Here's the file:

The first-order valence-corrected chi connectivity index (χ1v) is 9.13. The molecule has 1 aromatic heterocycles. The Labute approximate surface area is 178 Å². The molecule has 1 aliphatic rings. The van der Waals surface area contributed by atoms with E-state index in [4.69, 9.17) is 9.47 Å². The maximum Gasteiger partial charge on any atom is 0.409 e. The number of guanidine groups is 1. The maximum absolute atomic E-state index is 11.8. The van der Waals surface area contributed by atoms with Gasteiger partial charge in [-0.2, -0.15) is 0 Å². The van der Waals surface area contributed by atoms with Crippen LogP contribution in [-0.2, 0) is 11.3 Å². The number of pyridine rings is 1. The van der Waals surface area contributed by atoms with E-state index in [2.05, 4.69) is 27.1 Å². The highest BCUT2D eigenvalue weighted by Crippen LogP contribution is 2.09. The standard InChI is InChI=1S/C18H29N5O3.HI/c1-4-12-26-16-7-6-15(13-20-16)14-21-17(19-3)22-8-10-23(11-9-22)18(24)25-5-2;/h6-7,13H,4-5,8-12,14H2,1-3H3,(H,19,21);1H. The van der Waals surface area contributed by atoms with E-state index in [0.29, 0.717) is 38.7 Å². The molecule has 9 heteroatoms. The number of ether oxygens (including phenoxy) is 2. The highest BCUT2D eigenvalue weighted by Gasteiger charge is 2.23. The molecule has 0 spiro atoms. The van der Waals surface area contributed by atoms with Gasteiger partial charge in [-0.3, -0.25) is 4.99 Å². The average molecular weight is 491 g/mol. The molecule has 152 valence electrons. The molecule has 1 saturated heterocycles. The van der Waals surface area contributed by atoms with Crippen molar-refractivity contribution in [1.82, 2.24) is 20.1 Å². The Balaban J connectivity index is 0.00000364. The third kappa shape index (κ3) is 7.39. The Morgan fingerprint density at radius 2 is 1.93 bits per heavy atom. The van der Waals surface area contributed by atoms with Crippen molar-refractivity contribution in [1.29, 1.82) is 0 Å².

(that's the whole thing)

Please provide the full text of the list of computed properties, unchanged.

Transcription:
The first-order valence-corrected chi connectivity index (χ1v) is 9.13. The molecule has 1 aromatic heterocycles. The Labute approximate surface area is 178 Å². The molecule has 1 aliphatic rings. The van der Waals surface area contributed by atoms with E-state index in [4.69, 9.17) is 9.47 Å². The maximum Gasteiger partial charge on any atom is 0.409 e. The number of guanidine groups is 1. The maximum absolute atomic E-state index is 11.8. The van der Waals surface area contributed by atoms with Gasteiger partial charge in [-0.2, -0.15) is 0 Å². The van der Waals surface area contributed by atoms with Crippen LogP contribution in [-0.2, 0) is 11.3 Å². The number of pyridine rings is 1. The van der Waals surface area contributed by atoms with E-state index in [2.05, 4.69) is 27.1 Å². The highest BCUT2D eigenvalue weighted by Crippen LogP contribution is 2.09. The standard InChI is InChI=1S/C18H29N5O3.HI/c1-4-12-26-16-7-6-15(13-20-16)14-21-17(19-3)22-8-10-23(11-9-22)18(24)25-5-2;/h6-7,13H,4-5,8-12,14H2,1-3H3,(H,19,21);1H. The van der Waals surface area contributed by atoms with E-state index in [0.29, 0.717) is 38.7 Å². The molecule has 9 heteroatoms. The number of ether oxygens (including phenoxy) is 2. The highest BCUT2D eigenvalue weighted by Gasteiger charge is 2.23. The molecule has 0 spiro atoms. The van der Waals surface area contributed by atoms with Gasteiger partial charge in [-0.3, -0.25) is 4.99 Å². The average molecular weight is 491 g/mol. The molecule has 152 valence electrons. The molecule has 1 saturated heterocycles. The van der Waals surface area contributed by atoms with Crippen molar-refractivity contribution in [1.82, 2.24) is 20.1 Å². The Balaban J connectivity index is 0.00000364. The third kappa shape index (κ3) is 7.39. The Morgan fingerprint density at radius 2 is 1.93 bits per heavy atom. The van der Waals surface area contributed by atoms with Crippen molar-refractivity contribution in [1.29, 1.82) is 0 Å².